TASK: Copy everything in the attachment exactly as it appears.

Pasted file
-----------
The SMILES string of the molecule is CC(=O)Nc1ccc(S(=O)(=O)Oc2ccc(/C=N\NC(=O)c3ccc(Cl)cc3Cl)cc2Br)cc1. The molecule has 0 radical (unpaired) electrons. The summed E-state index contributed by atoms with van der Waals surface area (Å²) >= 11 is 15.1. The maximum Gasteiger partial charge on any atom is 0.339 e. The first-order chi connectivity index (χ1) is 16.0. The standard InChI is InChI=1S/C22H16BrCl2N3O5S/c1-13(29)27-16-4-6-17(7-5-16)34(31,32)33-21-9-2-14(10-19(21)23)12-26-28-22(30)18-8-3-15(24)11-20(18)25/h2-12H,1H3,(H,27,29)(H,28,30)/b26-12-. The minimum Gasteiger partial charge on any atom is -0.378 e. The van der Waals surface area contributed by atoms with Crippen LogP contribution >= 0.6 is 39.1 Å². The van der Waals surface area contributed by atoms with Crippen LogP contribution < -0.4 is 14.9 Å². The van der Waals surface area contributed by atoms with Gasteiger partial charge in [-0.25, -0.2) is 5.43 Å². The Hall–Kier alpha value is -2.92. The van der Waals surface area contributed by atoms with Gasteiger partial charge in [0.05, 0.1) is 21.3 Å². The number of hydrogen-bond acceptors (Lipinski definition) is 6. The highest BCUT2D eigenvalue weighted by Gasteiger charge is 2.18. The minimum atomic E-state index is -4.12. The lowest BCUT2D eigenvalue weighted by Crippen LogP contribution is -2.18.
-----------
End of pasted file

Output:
The SMILES string of the molecule is CC(=O)Nc1ccc(S(=O)(=O)Oc2ccc(/C=N\NC(=O)c3ccc(Cl)cc3Cl)cc2Br)cc1. The molecule has 0 radical (unpaired) electrons. The summed E-state index contributed by atoms with van der Waals surface area (Å²) >= 11 is 15.1. The maximum Gasteiger partial charge on any atom is 0.339 e. The first-order chi connectivity index (χ1) is 16.0. The standard InChI is InChI=1S/C22H16BrCl2N3O5S/c1-13(29)27-16-4-6-17(7-5-16)34(31,32)33-21-9-2-14(10-19(21)23)12-26-28-22(30)18-8-3-15(24)11-20(18)25/h2-12H,1H3,(H,27,29)(H,28,30)/b26-12-. The minimum Gasteiger partial charge on any atom is -0.378 e. The van der Waals surface area contributed by atoms with Crippen LogP contribution >= 0.6 is 39.1 Å². The van der Waals surface area contributed by atoms with Crippen LogP contribution < -0.4 is 14.9 Å². The van der Waals surface area contributed by atoms with Gasteiger partial charge in [-0.25, -0.2) is 5.43 Å². The Hall–Kier alpha value is -2.92. The van der Waals surface area contributed by atoms with Gasteiger partial charge in [0.05, 0.1) is 21.3 Å². The number of hydrogen-bond acceptors (Lipinski definition) is 6. The highest BCUT2D eigenvalue weighted by Gasteiger charge is 2.18. The minimum atomic E-state index is -4.12. The lowest BCUT2D eigenvalue weighted by Crippen LogP contribution is -2.18.